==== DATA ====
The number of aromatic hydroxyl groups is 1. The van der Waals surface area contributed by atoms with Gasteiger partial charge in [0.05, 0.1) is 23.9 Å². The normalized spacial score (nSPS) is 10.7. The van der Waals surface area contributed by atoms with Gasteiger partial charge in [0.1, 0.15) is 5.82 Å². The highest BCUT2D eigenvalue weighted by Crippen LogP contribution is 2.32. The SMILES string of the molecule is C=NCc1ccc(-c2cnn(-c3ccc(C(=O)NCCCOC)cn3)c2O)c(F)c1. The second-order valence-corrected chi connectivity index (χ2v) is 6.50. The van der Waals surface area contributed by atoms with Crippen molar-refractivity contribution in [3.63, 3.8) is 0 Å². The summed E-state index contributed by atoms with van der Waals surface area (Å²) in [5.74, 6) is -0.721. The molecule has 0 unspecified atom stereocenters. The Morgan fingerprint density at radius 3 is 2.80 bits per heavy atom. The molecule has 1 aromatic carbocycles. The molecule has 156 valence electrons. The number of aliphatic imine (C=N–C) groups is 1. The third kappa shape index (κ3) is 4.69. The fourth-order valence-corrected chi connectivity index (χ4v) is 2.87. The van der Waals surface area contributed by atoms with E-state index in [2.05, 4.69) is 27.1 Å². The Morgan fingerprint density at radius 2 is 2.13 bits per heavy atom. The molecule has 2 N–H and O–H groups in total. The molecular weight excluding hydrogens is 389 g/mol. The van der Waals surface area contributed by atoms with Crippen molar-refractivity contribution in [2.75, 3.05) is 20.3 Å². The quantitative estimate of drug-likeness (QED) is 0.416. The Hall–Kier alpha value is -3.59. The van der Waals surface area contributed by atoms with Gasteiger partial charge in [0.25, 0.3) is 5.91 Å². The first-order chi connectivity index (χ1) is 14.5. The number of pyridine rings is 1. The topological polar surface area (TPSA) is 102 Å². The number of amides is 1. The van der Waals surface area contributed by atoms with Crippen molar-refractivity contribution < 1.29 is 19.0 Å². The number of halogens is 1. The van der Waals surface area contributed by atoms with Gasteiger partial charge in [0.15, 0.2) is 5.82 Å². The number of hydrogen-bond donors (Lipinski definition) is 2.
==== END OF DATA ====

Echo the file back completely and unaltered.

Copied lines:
The number of aromatic hydroxyl groups is 1. The van der Waals surface area contributed by atoms with Gasteiger partial charge in [0.05, 0.1) is 23.9 Å². The normalized spacial score (nSPS) is 10.7. The van der Waals surface area contributed by atoms with Gasteiger partial charge in [0.1, 0.15) is 5.82 Å². The highest BCUT2D eigenvalue weighted by Crippen LogP contribution is 2.32. The SMILES string of the molecule is C=NCc1ccc(-c2cnn(-c3ccc(C(=O)NCCCOC)cn3)c2O)c(F)c1. The second-order valence-corrected chi connectivity index (χ2v) is 6.50. The van der Waals surface area contributed by atoms with Crippen molar-refractivity contribution in [3.63, 3.8) is 0 Å². The summed E-state index contributed by atoms with van der Waals surface area (Å²) in [5.74, 6) is -0.721. The molecule has 0 unspecified atom stereocenters. The Morgan fingerprint density at radius 3 is 2.80 bits per heavy atom. The molecule has 1 aromatic carbocycles. The molecule has 156 valence electrons. The number of aliphatic imine (C=N–C) groups is 1. The third kappa shape index (κ3) is 4.69. The fourth-order valence-corrected chi connectivity index (χ4v) is 2.87. The van der Waals surface area contributed by atoms with E-state index in [2.05, 4.69) is 27.1 Å². The Morgan fingerprint density at radius 2 is 2.13 bits per heavy atom. The molecule has 2 N–H and O–H groups in total. The molecular weight excluding hydrogens is 389 g/mol. The van der Waals surface area contributed by atoms with Crippen molar-refractivity contribution in [2.75, 3.05) is 20.3 Å². The quantitative estimate of drug-likeness (QED) is 0.416. The Hall–Kier alpha value is -3.59. The van der Waals surface area contributed by atoms with Gasteiger partial charge in [0.25, 0.3) is 5.91 Å². The first-order chi connectivity index (χ1) is 14.5. The number of pyridine rings is 1. The topological polar surface area (TPSA) is 102 Å². The number of amides is 1. The van der Waals surface area contributed by atoms with Crippen molar-refractivity contribution < 1.29 is 19.0 Å². The number of halogens is 1. The van der Waals surface area contributed by atoms with Gasteiger partial charge in [0.15, 0.2) is 5.82 Å². The number of hydrogen-bond donors (Lipinski definition) is 2.